Trump did not distance himself from his supporters when they yelled: Hang Mike Pence! on January the 6th in the Capitol.

    And ex-General Mike Flynn, also a Trump-supporter, wants a state based on a religion, which is – in Hannes Stein’s mjnd, unconstitutional.

    So: “Fascism” is ante portas for Hannes Stein in the US, unfortunately. See: Trump = Hitler…

    “In the Evangelical Mega-churches of the Texan San Antonio, the masses yell: “Let’s Go Brandon!
    – also: Fickt Joe Biden!'” – Pure – – – -Fascism.

    • Hail says:

      Hannes Stein’s article title:

      First comes the Darkness, then a new form of Democracy” (“Erst kommt die Finsternis, dann eine neue Art der Demokratie“).

      Is Hannes Stein consciously….uhh….copying the Washington Post’s slogan (2017-) “Democracy dies in darkness”? It’s like a rephrasing of the Washington Post slogan.

      In general, his talking points are all lifted from the US activist-Left. He is not an objective analyst. More of a propagandist on behalf of one side, simply repeating slogans. To me it means he is a failure as a reporter-analyst, and does a disservice to his readers. To “add insult to injury,” WELT is a conservative paper!

      • hello says:

        Those damn frankfurt Jews. If it wasn’t for them, a civil war wouldn’t have been fought nor a Federal Reserve erected.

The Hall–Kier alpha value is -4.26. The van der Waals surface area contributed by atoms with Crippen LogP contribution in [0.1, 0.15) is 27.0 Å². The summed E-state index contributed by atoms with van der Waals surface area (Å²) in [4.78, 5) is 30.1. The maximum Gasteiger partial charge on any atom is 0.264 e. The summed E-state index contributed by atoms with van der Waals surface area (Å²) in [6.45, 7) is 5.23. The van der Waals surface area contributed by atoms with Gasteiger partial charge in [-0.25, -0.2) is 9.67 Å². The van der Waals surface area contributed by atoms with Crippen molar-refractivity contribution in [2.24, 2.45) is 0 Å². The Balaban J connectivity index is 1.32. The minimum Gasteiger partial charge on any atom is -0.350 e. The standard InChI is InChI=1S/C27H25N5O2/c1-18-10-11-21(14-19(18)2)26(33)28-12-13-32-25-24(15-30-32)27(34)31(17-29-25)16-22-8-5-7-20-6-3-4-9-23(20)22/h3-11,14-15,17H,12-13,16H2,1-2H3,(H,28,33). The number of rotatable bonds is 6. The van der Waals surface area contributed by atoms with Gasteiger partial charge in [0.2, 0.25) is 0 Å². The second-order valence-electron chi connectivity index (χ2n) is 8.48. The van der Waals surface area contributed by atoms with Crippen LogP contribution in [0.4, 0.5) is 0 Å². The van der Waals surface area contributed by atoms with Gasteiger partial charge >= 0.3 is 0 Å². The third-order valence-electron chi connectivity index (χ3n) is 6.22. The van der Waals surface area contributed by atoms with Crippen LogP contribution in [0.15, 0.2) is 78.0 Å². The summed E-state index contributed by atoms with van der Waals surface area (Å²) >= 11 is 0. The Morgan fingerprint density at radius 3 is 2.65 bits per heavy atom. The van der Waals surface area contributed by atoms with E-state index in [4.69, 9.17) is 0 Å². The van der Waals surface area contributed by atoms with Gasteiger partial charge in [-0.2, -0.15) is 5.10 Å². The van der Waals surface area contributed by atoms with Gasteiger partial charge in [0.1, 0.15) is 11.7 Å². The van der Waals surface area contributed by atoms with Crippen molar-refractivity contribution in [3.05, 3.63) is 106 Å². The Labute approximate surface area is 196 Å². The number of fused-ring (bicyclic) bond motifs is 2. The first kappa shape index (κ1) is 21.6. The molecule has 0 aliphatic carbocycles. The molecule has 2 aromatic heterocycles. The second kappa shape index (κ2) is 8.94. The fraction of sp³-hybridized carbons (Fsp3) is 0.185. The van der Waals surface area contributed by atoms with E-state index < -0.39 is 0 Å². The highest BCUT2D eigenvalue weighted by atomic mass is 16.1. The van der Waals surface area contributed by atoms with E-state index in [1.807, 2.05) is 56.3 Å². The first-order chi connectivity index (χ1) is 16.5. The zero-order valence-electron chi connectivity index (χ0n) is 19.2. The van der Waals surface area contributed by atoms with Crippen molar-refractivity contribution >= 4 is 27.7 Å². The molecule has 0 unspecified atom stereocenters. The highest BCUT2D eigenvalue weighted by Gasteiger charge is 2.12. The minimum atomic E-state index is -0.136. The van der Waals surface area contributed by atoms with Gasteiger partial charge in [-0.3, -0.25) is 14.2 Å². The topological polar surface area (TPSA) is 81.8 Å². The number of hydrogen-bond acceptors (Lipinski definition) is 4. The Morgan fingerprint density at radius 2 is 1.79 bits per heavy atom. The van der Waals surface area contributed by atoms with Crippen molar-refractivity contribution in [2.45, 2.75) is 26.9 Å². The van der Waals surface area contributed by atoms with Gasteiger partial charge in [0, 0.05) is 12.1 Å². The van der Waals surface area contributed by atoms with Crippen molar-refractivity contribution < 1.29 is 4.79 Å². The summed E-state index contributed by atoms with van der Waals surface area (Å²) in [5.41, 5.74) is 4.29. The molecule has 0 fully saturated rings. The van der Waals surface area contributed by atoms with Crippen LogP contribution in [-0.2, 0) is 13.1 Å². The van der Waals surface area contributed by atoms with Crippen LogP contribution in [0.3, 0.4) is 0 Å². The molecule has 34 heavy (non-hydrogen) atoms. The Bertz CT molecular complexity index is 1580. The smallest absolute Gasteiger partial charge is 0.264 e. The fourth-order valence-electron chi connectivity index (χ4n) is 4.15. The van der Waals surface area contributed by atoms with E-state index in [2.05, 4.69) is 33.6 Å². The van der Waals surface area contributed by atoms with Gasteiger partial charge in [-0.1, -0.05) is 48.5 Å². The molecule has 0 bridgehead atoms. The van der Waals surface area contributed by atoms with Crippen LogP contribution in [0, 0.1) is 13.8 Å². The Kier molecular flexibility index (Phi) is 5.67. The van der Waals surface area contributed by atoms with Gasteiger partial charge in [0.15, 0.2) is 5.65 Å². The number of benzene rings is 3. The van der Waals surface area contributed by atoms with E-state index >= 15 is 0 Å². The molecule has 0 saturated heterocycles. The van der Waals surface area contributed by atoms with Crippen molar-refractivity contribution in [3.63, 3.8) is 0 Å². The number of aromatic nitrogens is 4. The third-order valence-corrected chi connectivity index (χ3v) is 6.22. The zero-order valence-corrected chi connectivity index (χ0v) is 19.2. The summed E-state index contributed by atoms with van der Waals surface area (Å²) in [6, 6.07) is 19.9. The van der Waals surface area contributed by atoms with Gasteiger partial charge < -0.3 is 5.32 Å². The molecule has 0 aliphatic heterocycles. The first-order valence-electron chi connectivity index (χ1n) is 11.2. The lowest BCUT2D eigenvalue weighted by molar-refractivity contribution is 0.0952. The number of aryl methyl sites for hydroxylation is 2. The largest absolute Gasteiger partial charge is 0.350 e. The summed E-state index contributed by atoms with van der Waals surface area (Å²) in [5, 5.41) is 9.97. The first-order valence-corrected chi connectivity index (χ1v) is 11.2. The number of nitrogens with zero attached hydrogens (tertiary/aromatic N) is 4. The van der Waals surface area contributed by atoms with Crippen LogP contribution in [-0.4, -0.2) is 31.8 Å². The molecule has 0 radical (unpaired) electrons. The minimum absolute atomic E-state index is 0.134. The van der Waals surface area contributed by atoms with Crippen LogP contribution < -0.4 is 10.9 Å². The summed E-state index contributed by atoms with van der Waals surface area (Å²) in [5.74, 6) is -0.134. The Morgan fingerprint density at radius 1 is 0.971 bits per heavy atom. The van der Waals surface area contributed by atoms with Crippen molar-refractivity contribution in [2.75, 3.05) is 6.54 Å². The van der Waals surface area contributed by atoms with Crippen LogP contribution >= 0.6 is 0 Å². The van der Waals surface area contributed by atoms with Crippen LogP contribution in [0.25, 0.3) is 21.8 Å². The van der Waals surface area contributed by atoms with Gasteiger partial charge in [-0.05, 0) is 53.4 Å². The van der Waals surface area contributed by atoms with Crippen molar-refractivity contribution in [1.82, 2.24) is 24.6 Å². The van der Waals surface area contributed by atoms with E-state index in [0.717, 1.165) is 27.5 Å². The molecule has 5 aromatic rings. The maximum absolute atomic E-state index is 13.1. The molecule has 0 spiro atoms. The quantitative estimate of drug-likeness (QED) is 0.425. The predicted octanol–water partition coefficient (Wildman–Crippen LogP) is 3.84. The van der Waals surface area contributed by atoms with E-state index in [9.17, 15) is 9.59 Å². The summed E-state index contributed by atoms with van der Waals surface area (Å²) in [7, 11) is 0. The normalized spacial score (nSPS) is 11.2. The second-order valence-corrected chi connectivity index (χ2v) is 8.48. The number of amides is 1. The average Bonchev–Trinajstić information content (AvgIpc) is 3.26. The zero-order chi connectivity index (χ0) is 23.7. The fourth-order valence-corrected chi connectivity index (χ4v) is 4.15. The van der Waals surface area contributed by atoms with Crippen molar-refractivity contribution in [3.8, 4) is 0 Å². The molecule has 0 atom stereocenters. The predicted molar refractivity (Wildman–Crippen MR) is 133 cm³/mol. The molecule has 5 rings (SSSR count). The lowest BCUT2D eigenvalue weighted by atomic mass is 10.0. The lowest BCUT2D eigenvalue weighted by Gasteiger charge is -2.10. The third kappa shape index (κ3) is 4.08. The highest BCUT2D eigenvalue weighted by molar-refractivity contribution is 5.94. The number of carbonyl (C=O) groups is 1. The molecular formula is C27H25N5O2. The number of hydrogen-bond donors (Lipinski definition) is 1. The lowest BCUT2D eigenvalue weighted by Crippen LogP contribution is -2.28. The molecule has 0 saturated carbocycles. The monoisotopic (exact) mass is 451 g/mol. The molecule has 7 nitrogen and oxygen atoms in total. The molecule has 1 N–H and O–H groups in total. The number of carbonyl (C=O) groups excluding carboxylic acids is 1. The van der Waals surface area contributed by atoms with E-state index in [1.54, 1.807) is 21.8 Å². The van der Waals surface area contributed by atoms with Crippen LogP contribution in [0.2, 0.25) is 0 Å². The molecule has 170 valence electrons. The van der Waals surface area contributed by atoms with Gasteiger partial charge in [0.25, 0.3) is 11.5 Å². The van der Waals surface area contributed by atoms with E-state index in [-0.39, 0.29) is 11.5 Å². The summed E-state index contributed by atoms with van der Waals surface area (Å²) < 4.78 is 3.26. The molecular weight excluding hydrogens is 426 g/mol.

• Hail says:

      I wrote:

      “WELT is a conservative paper!”

      I should have written: “…is supposed to be a conservative paper.”

      But what is conservatism in our age? And what is a conservative-German perspective on US politics specifically?

      I would point to the German version of the Swiss Policy Research “media navigator”:

      https://swprs.org/medien-navigator/

      It puts Die Welt near its left-bottom corner, for a combination of “Conservative positions” and “NATO-conformist” (NATO-loyal). Therefore the attitudes towards US politics can be expected to be weighed by NATO considerations, i.e., what in US discourse has come to be called “the national-security state.” In that framing, we can even better understand Herr Hannes Stein’s article, I think.

  17. Pingback: Review of PANDEMIA by Alex Berenson | Hail to You

  18. Pingback: Daniel Uhlfelder: Zionist Agent, Anti-Christian Jew, Covid Panic Pusher – Banned Hipster

  19. hello says:

    While Uhlfelder appears to be a partisan for Democrat Inc., I notice he attacks non-Jewish politicans such as DeSantis or people like Mike Huckabee for traveling to Israel to host pro-Zionsit events. My concern is that while Uhlfender appears to be a crypsy, I can’t help but notice that DeSantis has just as much connections to Israel. DeSantis has openly said he would make Jew ‘hatred’ illegal in Florida and convenes with Likud party members.

  20. Pingback: Book review: “Covid-19: The Politics of a Pandemic Moral Panic” (2021): insights into the Corona-Panic in Canada and an intellectual framework for the Panic | Hail to You